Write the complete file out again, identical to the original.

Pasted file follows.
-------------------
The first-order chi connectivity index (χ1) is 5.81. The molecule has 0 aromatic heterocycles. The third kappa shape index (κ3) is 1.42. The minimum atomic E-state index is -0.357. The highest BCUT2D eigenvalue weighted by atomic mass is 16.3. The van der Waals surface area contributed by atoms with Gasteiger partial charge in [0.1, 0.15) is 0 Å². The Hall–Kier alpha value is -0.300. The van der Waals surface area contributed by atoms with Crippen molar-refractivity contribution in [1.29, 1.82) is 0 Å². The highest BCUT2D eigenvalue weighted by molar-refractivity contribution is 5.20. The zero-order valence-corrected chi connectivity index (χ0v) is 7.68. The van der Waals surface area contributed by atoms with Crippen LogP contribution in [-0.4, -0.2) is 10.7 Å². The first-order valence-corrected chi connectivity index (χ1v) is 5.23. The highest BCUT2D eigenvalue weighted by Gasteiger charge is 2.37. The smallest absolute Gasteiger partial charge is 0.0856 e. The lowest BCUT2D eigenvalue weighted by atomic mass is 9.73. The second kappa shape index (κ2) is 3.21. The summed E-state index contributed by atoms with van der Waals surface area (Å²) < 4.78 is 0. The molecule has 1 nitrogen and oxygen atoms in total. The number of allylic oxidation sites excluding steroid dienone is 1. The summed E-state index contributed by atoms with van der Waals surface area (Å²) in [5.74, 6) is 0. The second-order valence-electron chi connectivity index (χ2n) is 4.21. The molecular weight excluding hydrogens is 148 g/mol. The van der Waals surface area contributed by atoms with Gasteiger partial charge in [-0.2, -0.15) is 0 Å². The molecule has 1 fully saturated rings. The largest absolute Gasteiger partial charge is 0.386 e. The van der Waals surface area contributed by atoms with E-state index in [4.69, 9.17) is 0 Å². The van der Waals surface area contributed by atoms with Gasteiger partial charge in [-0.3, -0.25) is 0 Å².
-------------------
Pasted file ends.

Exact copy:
The first-order chi connectivity index (χ1) is 5.81. The molecule has 0 aromatic heterocycles. The third kappa shape index (κ3) is 1.42. The minimum atomic E-state index is -0.357. The highest BCUT2D eigenvalue weighted by atomic mass is 16.3. The van der Waals surface area contributed by atoms with Gasteiger partial charge in [0.1, 0.15) is 0 Å². The Hall–Kier alpha value is -0.300. The van der Waals surface area contributed by atoms with Crippen molar-refractivity contribution in [1.29, 1.82) is 0 Å². The highest BCUT2D eigenvalue weighted by molar-refractivity contribution is 5.20. The zero-order valence-corrected chi connectivity index (χ0v) is 7.68. The van der Waals surface area contributed by atoms with Crippen LogP contribution in [-0.4, -0.2) is 10.7 Å². The first-order valence-corrected chi connectivity index (χ1v) is 5.23. The highest BCUT2D eigenvalue weighted by Gasteiger charge is 2.37. The smallest absolute Gasteiger partial charge is 0.0856 e. The lowest BCUT2D eigenvalue weighted by atomic mass is 9.73. The second kappa shape index (κ2) is 3.21. The summed E-state index contributed by atoms with van der Waals surface area (Å²) < 4.78 is 0. The molecule has 1 nitrogen and oxygen atoms in total. The number of allylic oxidation sites excluding steroid dienone is 1. The summed E-state index contributed by atoms with van der Waals surface area (Å²) in [5.74, 6) is 0. The second-order valence-electron chi connectivity index (χ2n) is 4.21. The molecular weight excluding hydrogens is 148 g/mol. The van der Waals surface area contributed by atoms with Gasteiger partial charge in [-0.2, -0.15) is 0 Å². The molecule has 1 fully saturated rings. The largest absolute Gasteiger partial charge is 0.386 e. The van der Waals surface area contributed by atoms with E-state index in [4.69, 9.17) is 0 Å². The van der Waals surface area contributed by atoms with Gasteiger partial charge in [-0.3, -0.25) is 0 Å².